The Real Science of Erasing Your Brain

Wednesday, December 26, 2012

What if you could erase any knowledge of unpleasant experiences? It would be easier than forgetting, wouldn't it? This is not just a Hollywood fantasy as in the plotline of "Eternal Sunshine of the Spotless Mind." In reality, scientists have been working for years on figuring out how memories are stored, and how we can might be able to erase them. Todd Sacktor is a neurologist and neuroscientist, who has been working on this question. He runs a memory lab with the State University of New York Downstate Medical Center.

Sacktor explains that the way our brain creates and stores memories is somewhat similar to that of a computer. "There's something fundamentally analogous to the hard drive," Sacktor says. 

"We have these different types of memories. We have memories for fear, we have memories for pleasurable events in the past, we have memories for the language that we speak, the words," Sacktor explains. "And yet, as in a hard disc on a computer, it's all being stored by these ones and zeros...we're just beginning to understand the fundamental way that information is being stored in the brain."

Guests:

Todd Sacktor

Produced by:

Kristen Meinzer

Comments [2]

Chris (PDX,OR) from Portland, OR

John, after the stunning (and frightening) news of the enzyme "PZM Zeta" (did I get that right?) and it's suseptibility to inhibition I umm...OK I cruised on over to Danger Room where I ran across David Axe's profile of Andrew Herr and his resaearch on "neuro-enhancements". If you really want to be freaked out, may I invite you attention to this article. I remember this was something "the Jasons" brain trust was looking at a while ago for DOD. I don't know if terrified is strong enoungh a word, but after today's 'cast and this article (DR 12.26.12 0630 "This Scientist Wants Tomorrow's Troops to Be Mutant-Powered") I'm certainly feeling that way. Thank You, that was a great program. I am very pleased OPB picked up your show.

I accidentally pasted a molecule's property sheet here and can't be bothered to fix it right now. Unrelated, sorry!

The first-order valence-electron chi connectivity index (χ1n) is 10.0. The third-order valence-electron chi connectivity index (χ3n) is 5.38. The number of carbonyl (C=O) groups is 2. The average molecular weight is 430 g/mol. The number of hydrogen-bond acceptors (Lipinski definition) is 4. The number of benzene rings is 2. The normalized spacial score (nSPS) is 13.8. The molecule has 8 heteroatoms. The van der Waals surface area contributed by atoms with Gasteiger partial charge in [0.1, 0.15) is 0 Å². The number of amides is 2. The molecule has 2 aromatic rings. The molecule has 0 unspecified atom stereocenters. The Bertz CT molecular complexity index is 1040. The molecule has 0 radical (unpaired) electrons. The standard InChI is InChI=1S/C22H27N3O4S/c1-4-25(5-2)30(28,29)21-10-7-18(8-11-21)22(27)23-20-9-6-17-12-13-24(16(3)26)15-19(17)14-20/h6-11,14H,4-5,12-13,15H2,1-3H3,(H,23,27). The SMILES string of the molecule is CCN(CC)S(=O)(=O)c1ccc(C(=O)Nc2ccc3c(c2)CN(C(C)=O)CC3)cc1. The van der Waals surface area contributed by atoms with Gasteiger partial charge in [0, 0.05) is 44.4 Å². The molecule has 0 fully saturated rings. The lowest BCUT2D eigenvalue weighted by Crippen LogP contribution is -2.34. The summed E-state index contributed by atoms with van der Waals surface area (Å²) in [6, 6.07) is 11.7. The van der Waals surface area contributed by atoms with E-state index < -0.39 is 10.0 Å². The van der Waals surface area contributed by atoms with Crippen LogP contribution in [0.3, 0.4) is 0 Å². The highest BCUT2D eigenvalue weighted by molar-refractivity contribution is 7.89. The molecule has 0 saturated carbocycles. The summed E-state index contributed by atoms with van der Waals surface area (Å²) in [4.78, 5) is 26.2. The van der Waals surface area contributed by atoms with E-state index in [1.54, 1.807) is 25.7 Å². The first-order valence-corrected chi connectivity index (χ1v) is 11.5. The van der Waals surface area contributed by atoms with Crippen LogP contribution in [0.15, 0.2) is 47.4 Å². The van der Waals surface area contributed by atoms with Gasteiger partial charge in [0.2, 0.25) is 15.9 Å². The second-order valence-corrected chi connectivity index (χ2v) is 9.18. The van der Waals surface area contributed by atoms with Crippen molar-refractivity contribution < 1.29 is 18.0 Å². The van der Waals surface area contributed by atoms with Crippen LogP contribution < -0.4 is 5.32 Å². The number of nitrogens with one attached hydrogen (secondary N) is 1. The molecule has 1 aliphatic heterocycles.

Dec. 27 2012 12:02 AM
Larry Fisher from Brooklyn, N.Y.

We are in Phillip K. Dick territory. I am more interested in regaining my memories than in losing them...I have had many friends who found using drugs and alcohol as a way of losing their painful memories and very successfully I may add

Dec. 26 2012 02:44 PM

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